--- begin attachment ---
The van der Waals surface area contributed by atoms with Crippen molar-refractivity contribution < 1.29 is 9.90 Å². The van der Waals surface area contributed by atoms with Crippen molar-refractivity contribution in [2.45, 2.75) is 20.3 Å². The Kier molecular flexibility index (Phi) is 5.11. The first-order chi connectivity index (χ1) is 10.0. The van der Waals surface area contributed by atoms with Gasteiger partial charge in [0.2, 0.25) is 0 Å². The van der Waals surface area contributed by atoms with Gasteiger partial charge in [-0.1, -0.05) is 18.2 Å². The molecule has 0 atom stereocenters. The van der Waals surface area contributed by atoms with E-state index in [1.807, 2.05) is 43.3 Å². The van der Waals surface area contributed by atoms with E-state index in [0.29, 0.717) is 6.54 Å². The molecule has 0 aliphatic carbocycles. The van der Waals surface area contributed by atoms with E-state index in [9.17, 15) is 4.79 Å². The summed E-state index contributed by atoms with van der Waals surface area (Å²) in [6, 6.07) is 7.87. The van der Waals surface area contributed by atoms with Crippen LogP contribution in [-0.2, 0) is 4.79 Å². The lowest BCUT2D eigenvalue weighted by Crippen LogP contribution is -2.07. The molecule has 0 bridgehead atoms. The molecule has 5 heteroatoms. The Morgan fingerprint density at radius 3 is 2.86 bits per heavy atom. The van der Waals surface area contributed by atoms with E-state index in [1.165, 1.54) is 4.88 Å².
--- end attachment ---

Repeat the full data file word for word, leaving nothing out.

The van der Waals surface area contributed by atoms with Crippen molar-refractivity contribution < 1.29 is 9.90 Å². The van der Waals surface area contributed by atoms with Crippen molar-refractivity contribution in [2.45, 2.75) is 20.3 Å². The Kier molecular flexibility index (Phi) is 5.11. The first-order chi connectivity index (χ1) is 10.0. The van der Waals surface area contributed by atoms with Gasteiger partial charge in [0.2, 0.25) is 0 Å². The van der Waals surface area contributed by atoms with Gasteiger partial charge in [-0.1, -0.05) is 18.2 Å². The molecule has 0 atom stereocenters. The van der Waals surface area contributed by atoms with E-state index in [1.807, 2.05) is 43.3 Å². The van der Waals surface area contributed by atoms with E-state index in [0.29, 0.717) is 6.54 Å². The molecule has 0 aliphatic carbocycles. The van der Waals surface area contributed by atoms with E-state index in [9.17, 15) is 4.79 Å². The summed E-state index contributed by atoms with van der Waals surface area (Å²) in [6, 6.07) is 7.87. The van der Waals surface area contributed by atoms with Crippen LogP contribution in [-0.2, 0) is 4.79 Å². The lowest BCUT2D eigenvalue weighted by Crippen LogP contribution is -2.07. The molecule has 0 bridgehead atoms. The molecule has 5 heteroatoms. The Morgan fingerprint density at radius 3 is 2.86 bits per heavy atom. The van der Waals surface area contributed by atoms with E-state index in [1.165, 1.54) is 4.88 Å².